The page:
This September, we hosted “Innovation in Complete Streets Infrastructure” the tenth installment in our monthly webinar series Implementation & Equity 201: The Path Forward to Complete Streets. Due to a technical glitch, only a partial recording of the webinar is available. However, you can also download a PDF of the presentation or read the in-depth recap below.
A discussion recap
Emiko Atherton, Director of the National Complete Streets Coalition, kicked off the webinar with a sobering statistic: in 2016, almost 6,000 pedestrians were struck and killed on America’s streets. We know that we can prevent these deaths through better road design that prioritizes people over cars. The National Complete Streets Coalition will dig into the newest data this year in our flagship report, Dangerous by Design 2018, which ranks the most dangerous places to walk in the U.S.
As Emiko noted, over 1,300 communities across the U.S. have adopted Complete Streets policies to date. But to make a real impact, these policies must be translated into implementation. So, the National Complete Streets Coalition invited local leaders from Seattle and Pasadena to share how their cities are implementing their policies for safe, efficient, and equitable street design.
Dongho Chang, City Traffic Engineer for Seattle, shared the city’s policy framework for growth and described examples of how Complete Streets projects are pushing the boundaries on implementation and equity for one of the fastest growing cities in the nation.
Prioritizing safety and mobility
Seattle passed a Complete Streets ordinance in 2007. Since then, its highest priority has been safety while also maintaining efficient mobility. The city’s goal to move people efficiently motivated it to invest in a wide array of street and mobility projects as well as incremental improvements.
Seattle made bus systems changes that led to a significant increase in ridership, including:
- Extended service hours
- Established bus-only lanes and dedicated bus signals
- Added real-time information signs
- Expanded rider waiting areas with upgrades to shelters and lighting.
From 2010 to 2017, Seattle also added thousands of jobs in the downtown core while significantly decreasing the number of solo car trips. This meant far higher use of alternative modes of transportation and more efficient movement of people in and out of downtown. Complete Streets were a critical component of creating streets that made people feel comfortable enough to walk, bike, or take transit to their destinations. Once people felt more comfortable, they were far more likely to walk and bike and that showed in the data.
To bolster Complete Streets efforts, Seattle developed a checklist to identify specific street improvements to balance safety and access for all users. This includes, but is not limited to:
- Implementing road diets that reduce the number and width of lanes to provide more dedicated space for other modes of transportation.
- Reducing speed limits, improving or adding traffic signals, and making other changes to reduce collisions.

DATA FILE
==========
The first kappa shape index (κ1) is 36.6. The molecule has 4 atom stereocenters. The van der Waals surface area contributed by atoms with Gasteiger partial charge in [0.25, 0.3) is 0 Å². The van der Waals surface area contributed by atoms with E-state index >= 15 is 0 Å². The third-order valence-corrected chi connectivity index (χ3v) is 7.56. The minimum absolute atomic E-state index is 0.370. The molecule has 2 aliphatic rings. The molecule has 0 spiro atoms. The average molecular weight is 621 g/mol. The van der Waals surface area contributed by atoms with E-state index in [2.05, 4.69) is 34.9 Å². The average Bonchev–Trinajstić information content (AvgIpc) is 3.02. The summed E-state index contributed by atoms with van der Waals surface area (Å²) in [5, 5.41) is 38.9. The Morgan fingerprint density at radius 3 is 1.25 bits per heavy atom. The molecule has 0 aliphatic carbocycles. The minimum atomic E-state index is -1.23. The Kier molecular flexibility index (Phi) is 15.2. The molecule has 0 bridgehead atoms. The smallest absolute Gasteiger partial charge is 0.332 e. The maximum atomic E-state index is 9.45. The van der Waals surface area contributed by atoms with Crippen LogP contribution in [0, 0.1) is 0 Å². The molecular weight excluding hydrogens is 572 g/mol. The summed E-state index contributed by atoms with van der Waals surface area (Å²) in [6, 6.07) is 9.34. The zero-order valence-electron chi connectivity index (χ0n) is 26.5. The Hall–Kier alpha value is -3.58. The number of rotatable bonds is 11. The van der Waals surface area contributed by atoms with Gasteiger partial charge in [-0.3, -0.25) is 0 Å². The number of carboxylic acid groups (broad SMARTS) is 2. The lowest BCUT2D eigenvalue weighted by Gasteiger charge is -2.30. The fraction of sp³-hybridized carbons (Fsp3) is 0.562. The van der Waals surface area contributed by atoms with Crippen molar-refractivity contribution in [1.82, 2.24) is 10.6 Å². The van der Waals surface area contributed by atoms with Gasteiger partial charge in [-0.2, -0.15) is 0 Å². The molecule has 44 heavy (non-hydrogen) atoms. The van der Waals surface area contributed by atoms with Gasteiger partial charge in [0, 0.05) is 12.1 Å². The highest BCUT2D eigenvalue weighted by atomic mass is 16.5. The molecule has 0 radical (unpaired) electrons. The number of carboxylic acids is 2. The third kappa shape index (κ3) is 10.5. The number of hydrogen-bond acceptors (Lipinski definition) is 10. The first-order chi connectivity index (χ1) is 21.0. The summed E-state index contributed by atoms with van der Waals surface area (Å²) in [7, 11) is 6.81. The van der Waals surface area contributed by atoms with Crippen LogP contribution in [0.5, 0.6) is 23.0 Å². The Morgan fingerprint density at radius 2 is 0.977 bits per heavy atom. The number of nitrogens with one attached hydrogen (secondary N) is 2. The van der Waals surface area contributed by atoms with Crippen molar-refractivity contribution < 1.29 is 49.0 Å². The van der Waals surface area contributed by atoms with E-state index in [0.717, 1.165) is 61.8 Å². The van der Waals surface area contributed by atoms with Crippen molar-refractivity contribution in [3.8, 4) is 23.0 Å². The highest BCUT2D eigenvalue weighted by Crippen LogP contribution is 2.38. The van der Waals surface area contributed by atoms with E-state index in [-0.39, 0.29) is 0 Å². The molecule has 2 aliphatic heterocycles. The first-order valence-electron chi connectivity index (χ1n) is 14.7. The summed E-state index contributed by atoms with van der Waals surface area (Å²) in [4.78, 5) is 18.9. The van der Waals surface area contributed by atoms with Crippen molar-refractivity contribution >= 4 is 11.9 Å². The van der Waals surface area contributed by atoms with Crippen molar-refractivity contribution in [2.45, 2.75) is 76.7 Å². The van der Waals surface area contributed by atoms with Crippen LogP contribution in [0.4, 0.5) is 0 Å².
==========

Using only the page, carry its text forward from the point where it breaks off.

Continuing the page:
- Maintaining sidewalks and street trees.
- Allocating curb space more flexibly to support adjacent land use.
- Adopting plans for pedestrian, bicycle, transit, and freight transportation.
- Incorporating art, green stormwater systems, and urban forestry in the city’s streetscapes.
The city’s commitment to Complete Streets goes beyond the ordinance and impacted the the Seattle 2035 comprehensive plan. As Dongho explained, the plan incorporates strong Complete Streets elements by focusing on safe, reliable, affordable, equitable, and high-quality travel options.
Traffic calming and place making
Traffic circles have been one of Seattle’s most successful traffic calming measures. They’ve reduce collisions by 90 percent, and provide a unique opportunity for place-making. In Seattle there are 1,500 traffic circles, with 1,343 dedicated volunteers to maintain them.
Dongho emphasized the importance of using data to inform transportation decisions. But using data isn’t important upfront; gathering data after projects have been implemented can better inform future Complete Street investments and point to possible changes that need to be made. Seattle has a list of the factors the city measures both before and after interventions.
Finally, Dongho reiterated the importance of engaging the community when implementing Complete Streets, particularly for projects like road diets that may face initial resistance if people do not fully understand the potential benefits. Dongho explained that cities must clearly convey how the project will improve both mobility and safety for more roadway users to generate community support. Then, once the project is on the ground, people will experience these benefits for themselves.
Fred Dock, Director of Transportation in Pasadena, described the city’s innovative effort to implement Complete Streets using smart metrics and improved operations. To begin, Fred noted that Pasadena did not create its approach in a vacuum. It looked to other cities (like Seattle) for inspiration.
Pasadena approached Complete Streets implementation with the understanding that with limited resources, it needed to build an integrated process to meet Complete Streets, environmental, maintenance, and traffic management goals over time. City staff realized that to drive implementation they needed to decide how to define and measure success.
They started with their current measure for transportation performance: level of service (LOS). LOS is measured in letter grades, where an A means cars and trucks move in a free flow at or even above the speed limit while and F is gridlock. But this measure leaves out a whole swath of people walking, biking, and using transit; and improving LOS can actively make streets more dangerous for people outside of cars. So they switched their measure to vehicle miles traveled (VMT) per capita. The change in how Pasadena assessed it’s streets allowed it to focus more on what it wanted—to reduce trips by car and support other modes.